Recently, the Director of Criminal Investigations (DCI) posted a list of one hundred and thirty most wanted cyber criminals in Kenya. Their key target being the financial sector, where insider sources confirm that fraudulent activity compromising digital platforms are at an all-time high.
Banks, insurers, SACCOs, State agencies, NGOs and anyone who has automated their processes has not been spared the rising scourge of being electronically raided and funds compromised.
It is no wonder the previously-common broad daylight robbery incidents against banks are long gone - having been adequately replaced by the white collar, highly-educated and skilled ''key-board'' robbers. Could this be a reflection of automating processes faster than we are developing capacity to protect them?
Many ICT projects are designed and implemented without information security controls in mind - often these are plugged in after several breaches have occurred. This creates an ill-fitting solution that introduces more vectors to attack the systems than there would have been if there was a security design from the word go.
However, even in well-designed, secure systems, it only takes the collaboration of insiders, particularly those from the ICT departments to instigate fraudulent transactions.
There has been some argument that financial institutions are losing money to cybercriminals because they are not adequately compensating their highly-skilled ICT staff. This argument is faulty on two levels.
Firstly, because it implies that well-paid employees can never steal from their employers – a point that has been repeatedly proven faulty. We have many examples but the quickest one that comes to mind is the fact that we have more than tripled the salaries for Members of Parliament and ministers over the last decade yet this has never reduced theft in our public sector.
Secondly, it assumes that theft is a function of poverty or, put more bluntly, that poor people are automatic thieves while the rich ones are angels. This, again, is not true if you critically reviewed the Kenya's crime statistics.
In general, the richest counties recorded the highest crime rates, with the poorer counties reporting relatively lower figures. Indeed theft is not driven by poverty but is basically a human vice that is present across the socio-economic classes.
This means that paying ICT staff a higher salary or paying them less has no bearing on their inclination to steal from you. Cybercrime, like any other crime, is a factor of motive, opportunity and skills rather than pay.
One driving motive, particularly within the millennials, is their desire to be instant millionaire and retire early, preferably before they get to the other side of thirty-five.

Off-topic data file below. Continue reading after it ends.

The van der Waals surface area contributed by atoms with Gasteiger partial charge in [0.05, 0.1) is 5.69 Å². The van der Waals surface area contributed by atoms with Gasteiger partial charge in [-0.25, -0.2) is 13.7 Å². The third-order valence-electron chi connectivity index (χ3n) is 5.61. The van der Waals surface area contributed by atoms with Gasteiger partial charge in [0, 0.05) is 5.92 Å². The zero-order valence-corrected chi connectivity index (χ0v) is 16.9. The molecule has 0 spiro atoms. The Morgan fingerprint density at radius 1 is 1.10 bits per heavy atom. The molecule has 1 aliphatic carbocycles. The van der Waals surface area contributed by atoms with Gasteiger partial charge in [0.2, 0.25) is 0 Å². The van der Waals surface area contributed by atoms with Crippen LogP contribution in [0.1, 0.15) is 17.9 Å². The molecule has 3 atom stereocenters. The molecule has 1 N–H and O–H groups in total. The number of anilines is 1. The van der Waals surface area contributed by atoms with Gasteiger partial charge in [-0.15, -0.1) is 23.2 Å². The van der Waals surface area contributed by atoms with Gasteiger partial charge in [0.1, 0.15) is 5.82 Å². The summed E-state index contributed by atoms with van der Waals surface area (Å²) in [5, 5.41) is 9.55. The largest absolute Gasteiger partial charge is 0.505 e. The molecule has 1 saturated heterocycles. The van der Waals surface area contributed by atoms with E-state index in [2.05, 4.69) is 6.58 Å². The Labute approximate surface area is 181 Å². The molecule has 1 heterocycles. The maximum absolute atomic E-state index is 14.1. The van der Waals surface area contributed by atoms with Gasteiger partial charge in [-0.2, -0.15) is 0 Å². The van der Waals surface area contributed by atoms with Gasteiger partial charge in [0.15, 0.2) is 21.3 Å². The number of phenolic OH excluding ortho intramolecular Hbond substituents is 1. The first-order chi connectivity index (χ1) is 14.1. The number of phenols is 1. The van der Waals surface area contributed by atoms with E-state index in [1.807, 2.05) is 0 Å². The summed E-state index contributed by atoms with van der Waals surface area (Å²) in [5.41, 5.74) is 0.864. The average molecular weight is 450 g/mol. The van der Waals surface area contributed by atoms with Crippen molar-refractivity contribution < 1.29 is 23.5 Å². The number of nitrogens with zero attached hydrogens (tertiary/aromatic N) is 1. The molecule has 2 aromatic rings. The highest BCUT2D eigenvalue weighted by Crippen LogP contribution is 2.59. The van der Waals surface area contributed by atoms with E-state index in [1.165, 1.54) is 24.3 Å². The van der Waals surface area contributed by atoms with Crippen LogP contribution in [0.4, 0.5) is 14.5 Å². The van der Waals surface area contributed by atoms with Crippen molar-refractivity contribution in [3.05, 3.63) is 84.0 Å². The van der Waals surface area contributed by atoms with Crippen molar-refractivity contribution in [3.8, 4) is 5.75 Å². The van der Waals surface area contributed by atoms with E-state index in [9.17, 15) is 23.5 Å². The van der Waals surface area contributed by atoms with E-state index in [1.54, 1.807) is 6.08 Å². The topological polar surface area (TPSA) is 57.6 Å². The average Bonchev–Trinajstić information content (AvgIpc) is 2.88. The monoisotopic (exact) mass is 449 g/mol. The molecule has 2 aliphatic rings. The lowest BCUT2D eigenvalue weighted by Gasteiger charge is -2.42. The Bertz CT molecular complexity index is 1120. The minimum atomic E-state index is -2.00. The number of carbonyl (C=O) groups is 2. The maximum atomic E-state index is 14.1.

Striking one big tender or deal, irrespective of whether it is clean or not, is considered a more efficient and shorter way to retirement, compared to slaving for twenty or thirty years on a regular eight to five job. For most of them, the end has tended to justify the means, particularly in a society that worships wealth without asking too many questions about the source of the wealth.
The opportunity to steal presents itself where organisations have implemented ICT systems without giving due attention to restoring the controls that were previously inherent in their manual systems.
Automation tends to shorten processes by cutting through what is often considered unnecessary red tape. However, this red tape often has inbuilt controls that would reduce the risks or exposures the enterprise faced.
Enterprises that cut the red tape without compensating for the lost manual controls by introducing adequate digital controls are extremely exposed to fraudulent digital transactions.
Finally, one needs above-average ICT skills to pull off and cover a digital heist.
This is not to say we should avoid hiring top-notch or sharp ICT talent; it simply means that each hire must be supported by proper background checks. Being technically competent and ethically bankrupt often proves to be a very lethal combination.
Organisations can only protect themselves from such personnel by instituting both internal and external information system audit (IS-Audit) roles in order to provide continuous oversight over their digital assets.
Automating without providing IS Audit oversight is a fertile ground for cybercriminals. Organisations must begin to match their levels of automation with commensurate information security oversight roles in order to arrest the rise in cybercrime.
Mr Walubengo is a lecturer at Multimedia University of Kenya, Faculty of Computing and IT.
Email: [email protected], Twitter: @Jwalu